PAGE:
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Section of the Canadarm at the Canada Aviation and Space Museum [Photo © Tamara LaPlante]

Destination Mars has been a science fiction staple since at least the 1950s, but it’s only recently become technologically feasible to have humans not only travel to the red planet, but potentially colonize it.

“Humanity’s on a very slow climb, upwards toward a permanent spacefaring species,” says Jesse Rogerson, science advisor to Canada Aviation and Space Museum.

Exterior of the Canada Aviation and Space Museum [Photo © Tamara LaPlante]

Rogerson has been fielding space questions due to the excitement caused by SpaceX’s Starman, a human-sized dummy, and his red Tesla Roadster, which were launched on an interplanetary mission on Feb. 6.

Celebrity entrepreneur, Elon Musk has been a vocal supporter of human missions to Mars. As CEO of aerospace manufacturer SpaceX, Musk oversaw last week’s launch of Falcon Heavy, a powerful and largely reusable rocket. The rocket carried the car and dummy into space as a demonstration of the rocket’s capability, and very successful publicity campaign. For several hours after the launch people could watch Starman in his Tesla, orbiting Earth, via livestream. The stream got more than six million hits over that period.

Musk has said that he intends to get people to Mars by 2024, though other space organizations are somewhat more conservative with their estimates. The International Space Exploration Coordination Group projects the 2030s as a more likely timeline for getting boots on the ground of the red planet.

“It’s inevitable. Humans will be on Mars, and they’ll be there in the next 10 to 20 years,” says Rogerson.

Why Mars?

Arguments for humanity becoming interplanetary range from pushing the boundaries of human capability in engineering, science and even medicine, to ensuring the survival of our species. Practically speaking, Mars is one of our best candidates for success and survival.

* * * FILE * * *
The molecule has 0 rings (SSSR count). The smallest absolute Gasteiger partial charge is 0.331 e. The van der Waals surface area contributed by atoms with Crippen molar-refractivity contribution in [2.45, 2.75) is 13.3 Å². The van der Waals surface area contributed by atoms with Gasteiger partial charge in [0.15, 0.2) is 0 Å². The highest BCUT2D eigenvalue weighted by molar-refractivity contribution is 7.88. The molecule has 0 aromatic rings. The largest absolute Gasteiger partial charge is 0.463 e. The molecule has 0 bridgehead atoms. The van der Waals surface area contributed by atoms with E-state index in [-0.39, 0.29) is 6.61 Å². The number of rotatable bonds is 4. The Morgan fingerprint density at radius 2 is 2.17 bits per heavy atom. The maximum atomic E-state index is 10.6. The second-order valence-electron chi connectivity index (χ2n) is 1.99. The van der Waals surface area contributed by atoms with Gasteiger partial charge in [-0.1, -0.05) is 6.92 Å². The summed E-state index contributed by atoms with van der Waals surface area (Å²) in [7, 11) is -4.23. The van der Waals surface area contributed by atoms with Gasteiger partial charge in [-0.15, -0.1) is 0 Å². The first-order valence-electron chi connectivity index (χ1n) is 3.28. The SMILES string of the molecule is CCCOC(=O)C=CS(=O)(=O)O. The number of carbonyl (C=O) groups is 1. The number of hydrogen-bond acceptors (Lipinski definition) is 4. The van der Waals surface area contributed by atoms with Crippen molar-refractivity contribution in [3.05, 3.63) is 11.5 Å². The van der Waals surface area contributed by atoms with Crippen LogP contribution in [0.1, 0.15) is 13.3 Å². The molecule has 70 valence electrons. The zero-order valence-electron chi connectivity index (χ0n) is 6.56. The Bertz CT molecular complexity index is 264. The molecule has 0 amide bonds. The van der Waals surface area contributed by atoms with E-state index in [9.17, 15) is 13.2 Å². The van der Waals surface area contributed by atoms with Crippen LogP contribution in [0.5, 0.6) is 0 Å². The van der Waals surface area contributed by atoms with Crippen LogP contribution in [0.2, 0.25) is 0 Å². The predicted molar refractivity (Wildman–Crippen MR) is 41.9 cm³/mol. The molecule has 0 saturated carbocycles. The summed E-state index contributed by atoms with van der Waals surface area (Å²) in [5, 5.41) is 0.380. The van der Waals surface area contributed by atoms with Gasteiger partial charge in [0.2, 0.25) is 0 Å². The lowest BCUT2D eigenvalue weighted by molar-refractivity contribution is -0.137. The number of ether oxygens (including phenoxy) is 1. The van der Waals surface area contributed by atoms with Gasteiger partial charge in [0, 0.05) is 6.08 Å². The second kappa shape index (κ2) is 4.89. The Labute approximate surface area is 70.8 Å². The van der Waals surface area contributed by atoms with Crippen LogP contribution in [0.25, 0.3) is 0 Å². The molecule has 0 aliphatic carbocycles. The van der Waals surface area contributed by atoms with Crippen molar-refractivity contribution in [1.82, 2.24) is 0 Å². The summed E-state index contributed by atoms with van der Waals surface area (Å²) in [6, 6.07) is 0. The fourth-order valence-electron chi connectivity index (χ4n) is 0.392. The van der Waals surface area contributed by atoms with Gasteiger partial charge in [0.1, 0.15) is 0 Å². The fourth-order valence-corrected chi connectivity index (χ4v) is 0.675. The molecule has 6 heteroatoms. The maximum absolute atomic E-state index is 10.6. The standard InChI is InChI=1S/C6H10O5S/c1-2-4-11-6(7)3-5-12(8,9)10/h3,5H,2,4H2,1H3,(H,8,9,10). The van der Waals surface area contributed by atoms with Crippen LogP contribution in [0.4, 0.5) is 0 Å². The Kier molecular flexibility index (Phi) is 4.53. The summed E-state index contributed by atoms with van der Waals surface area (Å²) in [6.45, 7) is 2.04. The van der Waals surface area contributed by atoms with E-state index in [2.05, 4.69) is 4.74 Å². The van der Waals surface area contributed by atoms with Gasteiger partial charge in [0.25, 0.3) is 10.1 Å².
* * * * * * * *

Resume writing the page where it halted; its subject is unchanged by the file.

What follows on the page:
Mars is our second closest planetary neighbour. At its closest approach, the planet is 54.6 million kilometers away, meaning a one-way trip, with current technology, is possible in seven months. Proximity is important as initial supplies and help need to be available from Earth. While there has been recent interest in exoplanets (planets outside of our solar system), our current technology is incapable of bringing live humans to those places.

As well, Mars might already have a history with life. According to NASA, Mars once had an atmosphere, much like Earth’s, but solar winds and radiation stripped the planet of its shield. Without an atmosphere, water, as far as we know a precursor to life, is not stable on the planet. However, there is mineral and geological evidence that there were once flowing rivers on our red neighbour. This suggests that although from a harsh, windswept landscape, Martian microbial life might exist, and humans could have their first alien interaction.

Gary Boyle is former president of the Ottawa chapter of the Royal Astronomical Society of Canada and former lecturer at Algonquin College who has been watching the new era space race with interest.

“The hype with Mars has really come tenfold,” says Boyle. He says that social media has been especially influential in propelling interest. He notes that when he was a child in the 1960s and 70s, he’d have to wait for at least a month for discoveries to be published in a magazine. Today it can be published online fifteen minutes later.

Canada and the space industry

The third nation to send their technology into space, with the Alouette 1, in 1962, Canada has always been a world-class player in space travel

Exhibit of the Canadarm at the Canada Aviation and Space Museum [Photo © Tamara LaPlante]